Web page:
Re: [tcpm] rfc5961 and suggested updates.

Joe Touch <touch@strayalpha.com> Thu, 04 October 2018 15:04 UTC

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From: Joe Touch <touch@strayalpha.com>
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Date: Thu, 4 Oct 2018 08:04:16 -0700
Cc: zhiyunq@cs.ucr.edu, "tcpm@ietf.org Extensions" <tcpm@ietf.org>
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To: Loganaden Velvindron <loganaden@gmail.com>
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Subject: Re: [tcpm] rfc5961 and suggested updates.
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> On Oct 3, 2018, at 11:10 PM, Loganaden Velvindron <loganaden@gmail.com> wrote:
> 
> On Tue, Oct 2, 2018 at 7:38 PM Zhiyun Qian <zhiyunq@cs.ucr.edu> wrote:
>> 
>> Loganaden and Mirja,
>> 
>> Not sure if my previous email went through. I'm copying it here:
>> 
>> Chiming in here. My name is Zhiyun Qian. We are the group of researchers from UC Riverside who invented the original side channel attack in 2016. Thanks Loganaden for initiating the changes to the specification and thanks Mirja for putting me in the loop. I've done much research in TCP security that I felt like this is home :)
>> 
>> My 2 cents:
>> 
>> - I fully support we make it explicit that per-socket rate limit (instead of global limit) should be implemented either in a separate draft or maybe RFC5961itself. I am not sure how people will come across a separate draft like this. Will there be a link from RFC5961?

To clarify, are you talking about a per “socket pair” (i.e., per connection) limit? For TCP, the term should be “socket pair” or “connection”. A socket could include one local side of IP/port and many remote IP/ports, and I don’t think that’s what you intend.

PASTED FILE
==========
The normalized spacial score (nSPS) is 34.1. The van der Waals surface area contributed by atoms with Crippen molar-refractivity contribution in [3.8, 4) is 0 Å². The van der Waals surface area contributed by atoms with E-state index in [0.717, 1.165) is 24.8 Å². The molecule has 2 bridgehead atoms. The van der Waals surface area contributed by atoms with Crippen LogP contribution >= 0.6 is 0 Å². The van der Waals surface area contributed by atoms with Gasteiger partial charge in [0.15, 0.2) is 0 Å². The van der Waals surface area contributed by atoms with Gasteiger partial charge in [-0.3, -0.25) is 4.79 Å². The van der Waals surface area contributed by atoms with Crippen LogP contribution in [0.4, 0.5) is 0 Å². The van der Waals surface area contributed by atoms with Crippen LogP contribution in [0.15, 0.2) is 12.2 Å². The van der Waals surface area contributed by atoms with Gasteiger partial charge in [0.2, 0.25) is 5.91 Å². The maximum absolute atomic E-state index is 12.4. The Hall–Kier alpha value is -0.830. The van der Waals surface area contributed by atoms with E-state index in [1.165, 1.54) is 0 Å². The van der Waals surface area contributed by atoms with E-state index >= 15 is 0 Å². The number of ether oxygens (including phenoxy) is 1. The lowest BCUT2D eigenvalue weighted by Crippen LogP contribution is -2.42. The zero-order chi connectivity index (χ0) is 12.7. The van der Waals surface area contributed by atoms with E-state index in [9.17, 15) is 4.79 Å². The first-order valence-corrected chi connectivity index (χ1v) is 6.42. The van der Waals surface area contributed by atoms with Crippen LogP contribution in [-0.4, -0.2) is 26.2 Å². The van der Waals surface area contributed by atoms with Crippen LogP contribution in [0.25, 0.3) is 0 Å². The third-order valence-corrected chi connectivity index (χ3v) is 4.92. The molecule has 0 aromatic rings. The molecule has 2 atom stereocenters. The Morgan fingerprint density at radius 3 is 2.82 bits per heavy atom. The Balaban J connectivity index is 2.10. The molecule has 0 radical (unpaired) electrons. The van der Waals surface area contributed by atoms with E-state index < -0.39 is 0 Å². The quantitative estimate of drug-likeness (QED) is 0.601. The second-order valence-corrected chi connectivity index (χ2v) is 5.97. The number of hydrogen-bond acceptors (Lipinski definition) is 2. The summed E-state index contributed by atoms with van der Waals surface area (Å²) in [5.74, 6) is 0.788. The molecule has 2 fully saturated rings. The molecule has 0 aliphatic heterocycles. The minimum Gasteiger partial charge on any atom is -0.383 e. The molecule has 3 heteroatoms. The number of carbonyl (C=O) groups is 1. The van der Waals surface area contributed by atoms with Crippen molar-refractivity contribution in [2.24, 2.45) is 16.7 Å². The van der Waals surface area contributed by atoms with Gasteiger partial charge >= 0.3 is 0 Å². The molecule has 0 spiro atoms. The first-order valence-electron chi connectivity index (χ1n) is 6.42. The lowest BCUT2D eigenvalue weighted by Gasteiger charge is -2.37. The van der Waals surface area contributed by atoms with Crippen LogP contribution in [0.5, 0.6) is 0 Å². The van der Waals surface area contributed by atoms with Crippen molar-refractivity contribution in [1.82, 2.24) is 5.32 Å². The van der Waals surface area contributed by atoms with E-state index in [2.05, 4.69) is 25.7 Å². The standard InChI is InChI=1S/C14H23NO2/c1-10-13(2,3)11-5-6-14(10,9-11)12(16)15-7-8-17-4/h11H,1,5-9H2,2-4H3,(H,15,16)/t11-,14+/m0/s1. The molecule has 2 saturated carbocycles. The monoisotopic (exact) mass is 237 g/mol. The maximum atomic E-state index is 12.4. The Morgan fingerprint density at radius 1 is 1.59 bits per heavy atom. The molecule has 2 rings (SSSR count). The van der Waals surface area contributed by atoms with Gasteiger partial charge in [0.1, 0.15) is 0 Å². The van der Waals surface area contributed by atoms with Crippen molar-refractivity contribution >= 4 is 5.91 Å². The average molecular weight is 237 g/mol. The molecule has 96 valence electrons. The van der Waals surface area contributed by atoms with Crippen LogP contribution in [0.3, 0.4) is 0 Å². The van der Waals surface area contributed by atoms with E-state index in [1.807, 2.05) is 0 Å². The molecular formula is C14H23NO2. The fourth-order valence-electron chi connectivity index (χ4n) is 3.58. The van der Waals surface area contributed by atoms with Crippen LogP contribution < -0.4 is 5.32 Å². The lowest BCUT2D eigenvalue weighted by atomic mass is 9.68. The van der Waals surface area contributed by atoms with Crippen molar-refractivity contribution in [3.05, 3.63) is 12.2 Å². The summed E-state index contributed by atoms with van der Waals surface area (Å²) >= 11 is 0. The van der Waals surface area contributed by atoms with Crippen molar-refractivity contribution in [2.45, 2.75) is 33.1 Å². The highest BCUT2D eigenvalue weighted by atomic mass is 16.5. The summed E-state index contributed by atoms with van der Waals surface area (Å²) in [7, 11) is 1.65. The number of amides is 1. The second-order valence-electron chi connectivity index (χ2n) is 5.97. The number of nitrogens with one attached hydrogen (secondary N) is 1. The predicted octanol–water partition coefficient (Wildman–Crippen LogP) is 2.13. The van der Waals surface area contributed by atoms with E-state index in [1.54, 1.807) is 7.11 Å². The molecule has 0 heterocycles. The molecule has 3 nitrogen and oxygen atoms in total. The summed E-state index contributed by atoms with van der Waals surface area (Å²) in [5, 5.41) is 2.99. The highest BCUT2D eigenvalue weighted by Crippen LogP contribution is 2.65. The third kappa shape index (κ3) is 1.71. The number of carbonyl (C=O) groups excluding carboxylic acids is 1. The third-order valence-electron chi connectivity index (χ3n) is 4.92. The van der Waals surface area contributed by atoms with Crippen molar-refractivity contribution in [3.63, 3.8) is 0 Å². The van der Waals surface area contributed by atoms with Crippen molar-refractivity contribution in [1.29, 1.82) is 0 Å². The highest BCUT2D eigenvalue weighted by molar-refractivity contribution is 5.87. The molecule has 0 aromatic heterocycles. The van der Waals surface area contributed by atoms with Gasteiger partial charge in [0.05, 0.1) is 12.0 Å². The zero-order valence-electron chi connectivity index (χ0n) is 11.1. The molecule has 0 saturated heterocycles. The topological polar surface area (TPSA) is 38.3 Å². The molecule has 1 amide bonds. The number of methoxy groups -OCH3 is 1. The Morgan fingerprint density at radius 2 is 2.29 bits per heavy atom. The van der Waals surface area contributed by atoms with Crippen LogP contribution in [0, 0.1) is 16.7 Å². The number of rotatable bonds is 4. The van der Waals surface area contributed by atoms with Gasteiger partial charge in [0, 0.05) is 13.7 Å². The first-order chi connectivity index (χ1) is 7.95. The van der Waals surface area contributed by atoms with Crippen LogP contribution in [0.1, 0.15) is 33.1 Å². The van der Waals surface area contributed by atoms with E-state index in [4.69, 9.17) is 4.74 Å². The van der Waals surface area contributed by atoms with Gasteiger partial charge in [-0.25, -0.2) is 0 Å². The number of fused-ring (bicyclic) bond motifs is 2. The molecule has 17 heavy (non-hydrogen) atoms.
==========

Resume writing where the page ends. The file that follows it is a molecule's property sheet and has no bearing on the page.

(if you mean “unix socket” then  you’re writing recommendations for unix implementers, which is much less useful as an Internet doc).
…

>> - BTW, to this day, Linux still has the global rate limit together with the per-socket limit (the latter will apply first), which still leaves some possibility for attacks (although very slim). I understand the global rate limit is to prevent the whole system from sending too many challenge ACKs. However, to be honest, I am not sure why this is considered harmful. Why don't we do something simple instead such as no limit at all or apply only the per-socket limit? I infer two reasons  (1) reflection attacks --- but the amplification ratio is only 1:1. (2) ACK loops --- but this can be mitigated by the per-socket limit already. Why do we need a global rate limit? The benefit seems very incremental to me. The only benefit is that when thousands of connections (perhaps on a server) all enter the "ACK loop state" and started flooding the network but this seems extremely unlikely?

FWIW, all of this basically highlights the issue that simply receiving these messages is not an “attack”; the attack is inferred from some threshold of activity. It’s difficult to understand how to usefully set that threshold in any way that isn’t trivial or arbitrarily heuristic (and I haven’t found the draft you’re referring to).

It seems like you’re arguing largely that this threshold should be per connection rather than per IP address. If so, that’s such a minimal issue it’s hard to understand this as more than an errata to RFC5961.

Joe